Drug Abuse

Drug Abuse

Drug Abuse

Drug abuse is a serious social problem in the United States, which consumes about 60 percent of the world’s illegal drugs. The consequences of drug abuse affect individuals, families and society at large. In US prison populations, many inmates are habitual drug users but very few receive treatment for addiction while incarcerated. In addition to illegal drugs, prescription drugs are increasingly being abused by the US population. Fortunately, drug abuse of legal and illegal drugs can often be treated successfully with inpatient drug rehab programs. Below is a look at the forms that drug abuse can take, its signs and consequences and the benefits of treatment.

Forms of Drug Abuse

Drug abuse, which involves improper or illicit use of a psychoactive substance, may involve either street drugs or prescription medications prescribed by a physician. Many people also obtain prescription drugs on the street. Whether in pill or powder form, drugs have equally destructive effects.

Marijuana and opioids are among the most commonly abused street drugs in the US. Many drug abusers first encounter marijuana but may later graduate to opioids, such as heroin. Cocaine and amphetamines are common street stimulants preferred by drug abusers, who may snort, smoke or inject these substances.

Prescription drugs used by drug abusers include medications used to treat ADHD, such as methylphenidate and various forms of amphetamine, along with narcotic pain medications and sedatives, such as benzodiazepines. Many patients begin abusing these substances while using them under the supervision of a doctor. After addiction sets in, drug abusers may purchase these same pills on the street or visit multiple doctors to obtain a larger supply.

In many cases, drug abusers take more than one type of drug on a regular basis. For example, stimulant users commonly take sedatives or opioids to reduce the aftereffects of stimulants, such as cocaine and methamphetamine. Although drug abusers may have different preferences in their drug habits, the effects on users and society are both damaging.

Signs of Drug Abuse

Drug abuse has a number of common signs and symptoms. Although many signs overlap between different drugs, some effects are unique to certain classes of substances. Drug abusers are likely to display the following major changes in behavior and functioning:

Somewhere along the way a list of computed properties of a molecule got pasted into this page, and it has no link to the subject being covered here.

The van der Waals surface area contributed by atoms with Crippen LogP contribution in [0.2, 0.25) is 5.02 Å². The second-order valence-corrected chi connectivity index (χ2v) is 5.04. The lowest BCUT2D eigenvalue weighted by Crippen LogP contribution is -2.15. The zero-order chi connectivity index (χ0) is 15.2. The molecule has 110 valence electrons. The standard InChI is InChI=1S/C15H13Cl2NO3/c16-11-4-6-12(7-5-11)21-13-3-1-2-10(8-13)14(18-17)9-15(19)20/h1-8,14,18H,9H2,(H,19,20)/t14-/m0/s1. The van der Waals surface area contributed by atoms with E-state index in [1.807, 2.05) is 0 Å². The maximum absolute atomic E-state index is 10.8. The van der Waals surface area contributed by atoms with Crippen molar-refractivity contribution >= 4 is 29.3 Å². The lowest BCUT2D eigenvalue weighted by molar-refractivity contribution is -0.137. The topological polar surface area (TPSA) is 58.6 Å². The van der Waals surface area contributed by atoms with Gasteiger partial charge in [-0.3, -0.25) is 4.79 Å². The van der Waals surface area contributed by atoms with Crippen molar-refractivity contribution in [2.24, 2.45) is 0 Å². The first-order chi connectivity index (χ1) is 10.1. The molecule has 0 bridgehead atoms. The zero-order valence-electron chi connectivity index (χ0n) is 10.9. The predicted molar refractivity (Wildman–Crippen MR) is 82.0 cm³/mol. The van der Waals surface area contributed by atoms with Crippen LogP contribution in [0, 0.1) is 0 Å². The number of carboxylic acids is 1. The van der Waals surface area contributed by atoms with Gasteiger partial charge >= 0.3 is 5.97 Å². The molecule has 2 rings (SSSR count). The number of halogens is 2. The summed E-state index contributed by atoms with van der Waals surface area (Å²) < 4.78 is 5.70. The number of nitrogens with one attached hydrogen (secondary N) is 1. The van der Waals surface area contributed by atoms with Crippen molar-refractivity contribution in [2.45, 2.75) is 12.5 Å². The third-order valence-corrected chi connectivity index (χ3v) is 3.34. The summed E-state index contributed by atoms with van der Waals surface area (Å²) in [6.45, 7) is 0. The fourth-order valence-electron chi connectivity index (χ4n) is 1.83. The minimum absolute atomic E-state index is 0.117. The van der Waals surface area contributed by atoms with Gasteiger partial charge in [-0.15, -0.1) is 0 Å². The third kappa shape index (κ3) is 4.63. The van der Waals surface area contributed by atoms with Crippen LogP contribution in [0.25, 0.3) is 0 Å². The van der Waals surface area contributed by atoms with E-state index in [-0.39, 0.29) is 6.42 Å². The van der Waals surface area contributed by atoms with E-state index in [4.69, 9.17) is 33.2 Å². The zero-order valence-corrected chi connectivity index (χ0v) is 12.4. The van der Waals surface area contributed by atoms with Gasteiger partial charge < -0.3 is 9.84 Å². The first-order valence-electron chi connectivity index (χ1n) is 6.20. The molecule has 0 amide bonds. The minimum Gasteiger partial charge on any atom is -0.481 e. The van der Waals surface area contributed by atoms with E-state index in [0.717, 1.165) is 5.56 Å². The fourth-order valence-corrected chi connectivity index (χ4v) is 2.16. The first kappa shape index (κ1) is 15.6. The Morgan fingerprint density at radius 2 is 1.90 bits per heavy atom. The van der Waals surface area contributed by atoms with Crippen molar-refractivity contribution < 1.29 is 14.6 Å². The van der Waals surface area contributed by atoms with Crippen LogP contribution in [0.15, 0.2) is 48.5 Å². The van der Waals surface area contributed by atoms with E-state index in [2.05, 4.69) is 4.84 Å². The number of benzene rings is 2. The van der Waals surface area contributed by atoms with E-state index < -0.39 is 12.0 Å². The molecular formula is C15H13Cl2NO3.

•  Problems sleeping, inability to concentrate and impaired coordination.
  •  In extreme cases, there may be a marked deterioration in health noticeable to onlookers.
  •  Behavior often becomes erratic and unpredictable as drugs take effect and wear off later.
  •  Performance in school and work may be reduced.
  •  Dishonesty and criminal behavior is common as users need more money to buy drugs.
  •  Users who inject drugs may have visible needle marks on their limbs.

Costs of Drug Abuse

In addition to the toll drug abuse takes on users and their families and society also suffer serious consequences because of this behavior. Jealousy, conflicts and violence may occur within the family unit as the drug abuser’s thinking and emotions are increasingly affected by addiction. Conditions may follow a roller-coaster pattern as drug effects wear off and withdrawal sets in after acute drug use or during periods of abstinence.

Workplaces and schools are also affected by drug abuse. Students who abuse drugs are likely to perform worse and skip class to use drugs. Failure to adhere to educational standards may cause drug abusers to drop out or get expelled. Workplace drug abuse costs US employers an estimated $276 billion each year due to loss of productivity, tardiness, absence and increased claims filed for benefits and workers’ compensation.

Society suffers from drug abuse due to economic losses, criminal behavior and general reductions in productivity. Drug abusers are more likely to engage in illegal activity due to drug effects and withdrawal and to get more money for drugs. In addition, many children are neglected because of drug abuse by parents or guardians, costing society in the future and placing immediate strain on the child welfare system.

Benefits of Inpatient Treatment

Drug abusers benefit the most from treatment at inpatient drug rehab. Upon admission to these programs, drug abusers are assessed by doctors for psychiatric issues complicating their behavior. Supervision by doctors and nurses ensures the safety of patients as the drugs leave their system. Inpatient treatment usually consists of the following basic elements:

  • A controlled environment without drugs or related influences.
  • Counseling in one-on-one and group sessions facilitates recovery by reinforcing positive growth away from destructive behavioral patterns.
  •  Life skills training is offered to help patients learn to function with drugs once again.
  • At the end of treatment, patients receive post-treatment support temporarily or indefinitely according to the individual’s need for support in the future.

Drug abuse has damaging effects on individuals, families and society. With inpatient drug treatment, addicts can recover successfully and return to a better life without drugs. This boosts the addict’s future life satisfaction, supports a strong economy and fosters positive growth for the entire community.

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